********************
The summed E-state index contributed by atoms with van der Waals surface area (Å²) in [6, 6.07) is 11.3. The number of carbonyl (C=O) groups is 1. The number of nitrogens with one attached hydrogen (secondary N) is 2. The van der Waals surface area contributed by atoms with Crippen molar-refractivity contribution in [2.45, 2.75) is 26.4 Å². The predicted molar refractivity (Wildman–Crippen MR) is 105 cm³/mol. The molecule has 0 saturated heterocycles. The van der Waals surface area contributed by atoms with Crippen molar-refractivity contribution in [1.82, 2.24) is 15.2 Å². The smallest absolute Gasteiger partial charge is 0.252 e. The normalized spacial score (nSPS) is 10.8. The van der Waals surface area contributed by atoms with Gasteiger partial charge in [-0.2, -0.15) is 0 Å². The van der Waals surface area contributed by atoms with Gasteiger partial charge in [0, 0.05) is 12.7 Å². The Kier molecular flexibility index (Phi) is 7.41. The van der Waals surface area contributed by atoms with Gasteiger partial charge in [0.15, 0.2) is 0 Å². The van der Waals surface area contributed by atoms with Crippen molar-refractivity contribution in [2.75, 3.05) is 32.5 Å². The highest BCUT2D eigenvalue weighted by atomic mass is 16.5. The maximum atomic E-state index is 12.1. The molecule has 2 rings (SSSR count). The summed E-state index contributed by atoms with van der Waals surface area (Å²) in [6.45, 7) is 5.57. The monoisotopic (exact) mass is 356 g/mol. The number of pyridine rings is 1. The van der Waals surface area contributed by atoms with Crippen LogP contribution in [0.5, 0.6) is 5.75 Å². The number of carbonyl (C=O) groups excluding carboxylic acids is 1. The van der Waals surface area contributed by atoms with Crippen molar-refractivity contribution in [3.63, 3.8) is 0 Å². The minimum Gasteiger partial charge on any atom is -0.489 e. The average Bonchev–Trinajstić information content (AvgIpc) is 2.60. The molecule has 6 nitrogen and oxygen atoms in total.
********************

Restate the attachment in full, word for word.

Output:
The summed E-state index contributed by atoms with van der Waals surface area (Å²) in [6, 6.07) is 11.3. The number of carbonyl (C=O) groups is 1. The number of nitrogens with one attached hydrogen (secondary N) is 2. The van der Waals surface area contributed by atoms with Crippen molar-refractivity contribution in [2.45, 2.75) is 26.4 Å². The predicted molar refractivity (Wildman–Crippen MR) is 105 cm³/mol. The molecule has 0 saturated heterocycles. The van der Waals surface area contributed by atoms with Crippen molar-refractivity contribution in [1.82, 2.24) is 15.2 Å². The smallest absolute Gasteiger partial charge is 0.252 e. The normalized spacial score (nSPS) is 10.8. The van der Waals surface area contributed by atoms with Gasteiger partial charge in [-0.2, -0.15) is 0 Å². The van der Waals surface area contributed by atoms with Gasteiger partial charge in [0, 0.05) is 12.7 Å². The Kier molecular flexibility index (Phi) is 7.41. The van der Waals surface area contributed by atoms with Gasteiger partial charge in [0.15, 0.2) is 0 Å². The van der Waals surface area contributed by atoms with Crippen molar-refractivity contribution in [2.75, 3.05) is 32.5 Å². The highest BCUT2D eigenvalue weighted by atomic mass is 16.5. The maximum atomic E-state index is 12.1. The molecule has 2 rings (SSSR count). The summed E-state index contributed by atoms with van der Waals surface area (Å²) in [6.45, 7) is 5.57. The monoisotopic (exact) mass is 356 g/mol. The number of pyridine rings is 1. The van der Waals surface area contributed by atoms with Crippen LogP contribution in [0.5, 0.6) is 5.75 Å². The number of carbonyl (C=O) groups excluding carboxylic acids is 1. The van der Waals surface area contributed by atoms with Crippen molar-refractivity contribution in [3.63, 3.8) is 0 Å². The minimum Gasteiger partial charge on any atom is -0.489 e. The average Bonchev–Trinajstić information content (AvgIpc) is 2.60. The molecule has 6 nitrogen and oxygen atoms in total.